The effectiveness of using a sensory flap to reconstruct soft tissue defects in the plantar area remains unknown. We performed reconstruction procedures using the sensory free anterolateral thigh flap in four male patients with soft tissue defects of the plantar area from 2013 to 2015. Sensory nerve coaptation was carried out in all cases. The mean age of the four patients was 44.3 years ( range, 24-66 years ), the mean defect size was 147.9 cm2 ( range, 84-198 cm2 ), and the mean follow-up period was 16 months ( range, 9-24 months ). All of the flaps survived. The restoration of sensation allowed the patients to start performing activities of daily living relatively quickly. The patients were able to walk without support two months after the surgery, and none of them experienced acute pain, tylomas, or ulceration. In two cases, perception disappeared from the affected region during treatment with anticancer medication. The results of our study showed that sensory reconstruction should be performed if possible.
Burn contractures of the elbow joint can cause severe dysfunction. Such contractures are difficult to treat, as they result in the formation of cicatricial tissue and an insufficient blood supply. Many surgical techniques for treating burn contractures, including Z-plasties, skin grafting, and flap transfers, have been described. Reconstruction using a free flap makes it possible to improve severe and wide contractures. However, secondary operations are often required to revise bulky flaps. Here, we describe the case of a 28-year-old male with severe burn contractures of the bilateral upper extremities. After releasing the contracture using the bilateral Y-shaped incision technique, a free flap transfer was performed using thin superficial circumflex iliac artery perforator ( SCIP ) flaps ( thin-SCIP flap ). After surgery, the range of motion of the affected joints was markedly increased, and the patient was soon able to return to social activities and did not suffer any re-contracture. The thin-SCIP flap can be safely elevated above the superficial fascia and dissected under a microscope. It makes it possible to achieve one-stage reconstruction, provides elastic motion, and reduces the risk of re-contracture.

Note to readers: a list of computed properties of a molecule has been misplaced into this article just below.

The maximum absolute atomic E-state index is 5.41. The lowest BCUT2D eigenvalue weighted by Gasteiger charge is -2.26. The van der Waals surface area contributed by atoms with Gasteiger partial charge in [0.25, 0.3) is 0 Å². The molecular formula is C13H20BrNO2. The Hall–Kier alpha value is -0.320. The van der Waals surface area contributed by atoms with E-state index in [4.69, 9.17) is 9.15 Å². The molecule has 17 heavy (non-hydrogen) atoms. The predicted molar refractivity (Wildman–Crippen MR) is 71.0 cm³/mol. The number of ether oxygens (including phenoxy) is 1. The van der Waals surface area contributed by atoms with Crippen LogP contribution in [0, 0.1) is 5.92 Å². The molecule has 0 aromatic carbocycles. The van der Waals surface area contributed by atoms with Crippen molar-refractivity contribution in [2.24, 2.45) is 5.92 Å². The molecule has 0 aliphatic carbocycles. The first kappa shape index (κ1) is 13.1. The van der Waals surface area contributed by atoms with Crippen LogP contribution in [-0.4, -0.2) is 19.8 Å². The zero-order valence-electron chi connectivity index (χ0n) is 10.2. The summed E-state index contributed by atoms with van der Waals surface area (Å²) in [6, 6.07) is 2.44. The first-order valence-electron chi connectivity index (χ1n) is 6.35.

Introduction : The use of headless screws ( HS ) is recommended during internal fixation in cases of scaphoid nonunion, but it is difficult to treat scaphoid nonunion with HS fixation after the failure of internal fixation. Therefore, we used a locking plate system to achieve internal fixation in a case of scaphoid nonunion after a failed operation. We report two cases of postoperative nonunion after attempted fixation with HS. The patients underwent a vascularized bone graft transfer from the distal radius and internal fixation with a locking plate system. Case : The patients were 19 and 47 years old, respectively, and were both male. The previous operative procedures included percutaneous screw fixation, and a free bone graft combined with screw fixation. The time between the first and second procedures was 12 and 22 months, respectively. In each case, preoperative X-rays showed that bone union had not been achieved, and bone defects were present around the proximal or distal screw. We harvested the flap from the dorsal part of the distal radius using the Zaidemberg method after removing the screw, placed a vascularized grafted bone on the radial side of the scaphoid bone, and inserted a locking plate on the volar side. Results : Bone union was successfully achieved in both cases, and the clinical results were good ( the mean Mayo wrist score was 82.5 points ). Conclusion : Our combined surgical procedure involving vascularized bone grafting and locking plate fixation is useful for treating scaphoid nonunion after HS fixation.